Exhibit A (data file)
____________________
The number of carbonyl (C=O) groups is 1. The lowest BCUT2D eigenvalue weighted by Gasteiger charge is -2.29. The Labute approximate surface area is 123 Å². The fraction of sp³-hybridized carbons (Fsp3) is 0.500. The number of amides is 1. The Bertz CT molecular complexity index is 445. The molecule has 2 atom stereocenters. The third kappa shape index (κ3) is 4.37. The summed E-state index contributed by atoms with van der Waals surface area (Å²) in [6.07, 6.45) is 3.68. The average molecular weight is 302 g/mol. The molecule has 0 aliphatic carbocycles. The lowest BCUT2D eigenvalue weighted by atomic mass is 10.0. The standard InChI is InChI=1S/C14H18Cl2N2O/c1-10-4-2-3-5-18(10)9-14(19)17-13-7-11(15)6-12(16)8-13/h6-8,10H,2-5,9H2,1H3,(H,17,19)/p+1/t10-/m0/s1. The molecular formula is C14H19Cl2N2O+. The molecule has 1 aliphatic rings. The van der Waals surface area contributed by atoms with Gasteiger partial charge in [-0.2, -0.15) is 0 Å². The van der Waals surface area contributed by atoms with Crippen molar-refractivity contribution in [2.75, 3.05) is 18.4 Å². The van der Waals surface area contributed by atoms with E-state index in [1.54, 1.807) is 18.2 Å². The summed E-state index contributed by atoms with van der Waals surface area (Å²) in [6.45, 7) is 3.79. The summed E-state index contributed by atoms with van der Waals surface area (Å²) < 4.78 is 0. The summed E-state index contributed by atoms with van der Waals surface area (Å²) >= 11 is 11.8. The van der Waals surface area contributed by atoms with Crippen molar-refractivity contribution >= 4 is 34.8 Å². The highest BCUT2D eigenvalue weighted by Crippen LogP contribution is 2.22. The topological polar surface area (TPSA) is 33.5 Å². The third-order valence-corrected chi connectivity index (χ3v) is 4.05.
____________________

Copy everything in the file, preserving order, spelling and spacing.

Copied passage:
The number of carbonyl (C=O) groups is 1. The lowest BCUT2D eigenvalue weighted by Gasteiger charge is -2.29. The Labute approximate surface area is 123 Å². The fraction of sp³-hybridized carbons (Fsp3) is 0.500. The number of amides is 1. The Bertz CT molecular complexity index is 445. The molecule has 2 atom stereocenters. The third kappa shape index (κ3) is 4.37. The summed E-state index contributed by atoms with van der Waals surface area (Å²) in [6.07, 6.45) is 3.68. The average molecular weight is 302 g/mol. The molecule has 0 aliphatic carbocycles. The lowest BCUT2D eigenvalue weighted by atomic mass is 10.0. The standard InChI is InChI=1S/C14H18Cl2N2O/c1-10-4-2-3-5-18(10)9-14(19)17-13-7-11(15)6-12(16)8-13/h6-8,10H,2-5,9H2,1H3,(H,17,19)/p+1/t10-/m0/s1. The molecular formula is C14H19Cl2N2O+. The molecule has 1 aliphatic rings. The van der Waals surface area contributed by atoms with Gasteiger partial charge in [-0.2, -0.15) is 0 Å². The van der Waals surface area contributed by atoms with Crippen molar-refractivity contribution in [2.75, 3.05) is 18.4 Å². The van der Waals surface area contributed by atoms with E-state index in [1.54, 1.807) is 18.2 Å². The summed E-state index contributed by atoms with van der Waals surface area (Å²) in [6.45, 7) is 3.79. The summed E-state index contributed by atoms with van der Waals surface area (Å²) < 4.78 is 0. The summed E-state index contributed by atoms with van der Waals surface area (Å²) >= 11 is 11.8. The van der Waals surface area contributed by atoms with Crippen molar-refractivity contribution >= 4 is 34.8 Å². The highest BCUT2D eigenvalue weighted by Crippen LogP contribution is 2.22. The topological polar surface area (TPSA) is 33.5 Å². The third-order valence-corrected chi connectivity index (χ3v) is 4.05.